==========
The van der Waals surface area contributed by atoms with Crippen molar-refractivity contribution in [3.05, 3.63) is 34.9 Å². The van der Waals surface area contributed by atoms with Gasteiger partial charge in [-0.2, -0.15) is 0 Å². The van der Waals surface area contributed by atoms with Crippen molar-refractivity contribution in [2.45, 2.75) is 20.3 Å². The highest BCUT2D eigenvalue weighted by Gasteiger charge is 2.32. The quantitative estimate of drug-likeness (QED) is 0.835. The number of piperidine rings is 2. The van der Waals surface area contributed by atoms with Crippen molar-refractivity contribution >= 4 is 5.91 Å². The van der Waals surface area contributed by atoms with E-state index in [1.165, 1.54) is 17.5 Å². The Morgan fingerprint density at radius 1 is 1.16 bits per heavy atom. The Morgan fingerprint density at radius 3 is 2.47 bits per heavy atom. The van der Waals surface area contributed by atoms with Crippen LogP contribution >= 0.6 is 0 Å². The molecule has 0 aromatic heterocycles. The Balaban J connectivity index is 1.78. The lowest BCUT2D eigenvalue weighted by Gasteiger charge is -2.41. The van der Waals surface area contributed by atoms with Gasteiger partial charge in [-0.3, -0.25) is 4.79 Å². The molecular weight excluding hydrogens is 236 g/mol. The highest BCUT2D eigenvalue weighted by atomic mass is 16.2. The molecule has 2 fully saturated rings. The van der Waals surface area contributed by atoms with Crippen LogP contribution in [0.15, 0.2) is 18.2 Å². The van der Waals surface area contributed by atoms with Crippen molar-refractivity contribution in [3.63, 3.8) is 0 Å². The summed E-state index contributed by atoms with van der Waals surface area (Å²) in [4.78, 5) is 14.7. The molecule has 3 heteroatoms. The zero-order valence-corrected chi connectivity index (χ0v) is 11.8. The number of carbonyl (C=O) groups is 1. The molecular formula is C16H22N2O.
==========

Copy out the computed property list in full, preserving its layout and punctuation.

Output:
The van der Waals surface area contributed by atoms with Crippen molar-refractivity contribution in [3.05, 3.63) is 34.9 Å². The van der Waals surface area contributed by atoms with Gasteiger partial charge in [-0.2, -0.15) is 0 Å². The van der Waals surface area contributed by atoms with Crippen molar-refractivity contribution in [2.45, 2.75) is 20.3 Å². The highest BCUT2D eigenvalue weighted by Gasteiger charge is 2.32. The quantitative estimate of drug-likeness (QED) is 0.835. The number of piperidine rings is 2. The van der Waals surface area contributed by atoms with Crippen molar-refractivity contribution >= 4 is 5.91 Å². The van der Waals surface area contributed by atoms with E-state index in [1.165, 1.54) is 17.5 Å². The Morgan fingerprint density at radius 1 is 1.16 bits per heavy atom. The Morgan fingerprint density at radius 3 is 2.47 bits per heavy atom. The van der Waals surface area contributed by atoms with Crippen LogP contribution >= 0.6 is 0 Å². The molecule has 0 aromatic heterocycles. The Balaban J connectivity index is 1.78. The lowest BCUT2D eigenvalue weighted by Gasteiger charge is -2.41. The van der Waals surface area contributed by atoms with Gasteiger partial charge in [-0.3, -0.25) is 4.79 Å². The molecular weight excluding hydrogens is 236 g/mol. The highest BCUT2D eigenvalue weighted by atomic mass is 16.2. The molecule has 2 fully saturated rings. The van der Waals surface area contributed by atoms with Crippen LogP contribution in [0.15, 0.2) is 18.2 Å². The van der Waals surface area contributed by atoms with Crippen molar-refractivity contribution in [3.63, 3.8) is 0 Å². The summed E-state index contributed by atoms with van der Waals surface area (Å²) in [4.78, 5) is 14.7. The molecule has 3 heteroatoms. The zero-order valence-corrected chi connectivity index (χ0v) is 11.8. The number of carbonyl (C=O) groups is 1. The molecular formula is C16H22N2O.